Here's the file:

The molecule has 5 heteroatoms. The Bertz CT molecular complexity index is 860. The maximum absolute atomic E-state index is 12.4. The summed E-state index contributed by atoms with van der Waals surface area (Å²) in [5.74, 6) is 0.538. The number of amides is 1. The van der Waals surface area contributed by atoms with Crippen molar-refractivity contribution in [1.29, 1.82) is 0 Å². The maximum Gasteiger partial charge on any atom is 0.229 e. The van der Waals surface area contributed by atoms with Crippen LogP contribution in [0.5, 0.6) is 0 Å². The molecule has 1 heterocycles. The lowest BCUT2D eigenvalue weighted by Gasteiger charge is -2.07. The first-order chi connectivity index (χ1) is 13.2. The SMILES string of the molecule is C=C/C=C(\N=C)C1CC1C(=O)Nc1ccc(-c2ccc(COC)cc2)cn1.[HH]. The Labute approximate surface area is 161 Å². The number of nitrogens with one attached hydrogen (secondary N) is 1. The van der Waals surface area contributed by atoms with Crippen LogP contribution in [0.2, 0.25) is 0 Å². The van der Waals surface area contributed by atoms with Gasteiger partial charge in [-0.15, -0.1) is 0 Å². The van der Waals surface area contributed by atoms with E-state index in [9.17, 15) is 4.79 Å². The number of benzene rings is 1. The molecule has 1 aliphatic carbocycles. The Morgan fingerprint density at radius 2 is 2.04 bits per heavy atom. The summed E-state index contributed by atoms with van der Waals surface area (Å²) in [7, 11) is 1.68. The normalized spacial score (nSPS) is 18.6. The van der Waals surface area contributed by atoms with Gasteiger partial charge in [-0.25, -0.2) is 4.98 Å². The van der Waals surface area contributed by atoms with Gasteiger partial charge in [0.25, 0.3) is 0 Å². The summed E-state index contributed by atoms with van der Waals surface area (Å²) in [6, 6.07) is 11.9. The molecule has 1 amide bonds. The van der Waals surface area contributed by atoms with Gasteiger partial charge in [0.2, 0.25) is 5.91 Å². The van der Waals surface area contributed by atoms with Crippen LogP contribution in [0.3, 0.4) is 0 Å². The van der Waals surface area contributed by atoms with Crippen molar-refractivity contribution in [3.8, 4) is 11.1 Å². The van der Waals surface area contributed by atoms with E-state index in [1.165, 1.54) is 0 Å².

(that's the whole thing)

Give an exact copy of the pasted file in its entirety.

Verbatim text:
The molecule has 5 heteroatoms. The Bertz CT molecular complexity index is 860. The maximum absolute atomic E-state index is 12.4. The summed E-state index contributed by atoms with van der Waals surface area (Å²) in [5.74, 6) is 0.538. The number of amides is 1. The van der Waals surface area contributed by atoms with Crippen molar-refractivity contribution in [1.29, 1.82) is 0 Å². The maximum Gasteiger partial charge on any atom is 0.229 e. The van der Waals surface area contributed by atoms with Crippen LogP contribution in [0.5, 0.6) is 0 Å². The molecule has 1 heterocycles. The lowest BCUT2D eigenvalue weighted by Gasteiger charge is -2.07. The first-order chi connectivity index (χ1) is 13.2. The SMILES string of the molecule is C=C/C=C(\N=C)C1CC1C(=O)Nc1ccc(-c2ccc(COC)cc2)cn1.[HH]. The Labute approximate surface area is 161 Å². The number of nitrogens with one attached hydrogen (secondary N) is 1. The van der Waals surface area contributed by atoms with Crippen LogP contribution in [0.2, 0.25) is 0 Å². The van der Waals surface area contributed by atoms with Gasteiger partial charge in [-0.15, -0.1) is 0 Å². The van der Waals surface area contributed by atoms with E-state index in [9.17, 15) is 4.79 Å². The number of benzene rings is 1. The molecule has 1 aliphatic carbocycles. The Morgan fingerprint density at radius 2 is 2.04 bits per heavy atom. The summed E-state index contributed by atoms with van der Waals surface area (Å²) in [7, 11) is 1.68. The normalized spacial score (nSPS) is 18.6. The van der Waals surface area contributed by atoms with Gasteiger partial charge in [-0.25, -0.2) is 4.98 Å². The van der Waals surface area contributed by atoms with Gasteiger partial charge in [0.25, 0.3) is 0 Å². The summed E-state index contributed by atoms with van der Waals surface area (Å²) in [6, 6.07) is 11.9. The molecule has 1 amide bonds. The van der Waals surface area contributed by atoms with Gasteiger partial charge in [0.2, 0.25) is 5.91 Å². The van der Waals surface area contributed by atoms with Crippen LogP contribution in [0.3, 0.4) is 0 Å². The van der Waals surface area contributed by atoms with Crippen molar-refractivity contribution in [3.8, 4) is 11.1 Å². The van der Waals surface area contributed by atoms with E-state index in [1.165, 1.54) is 0 Å².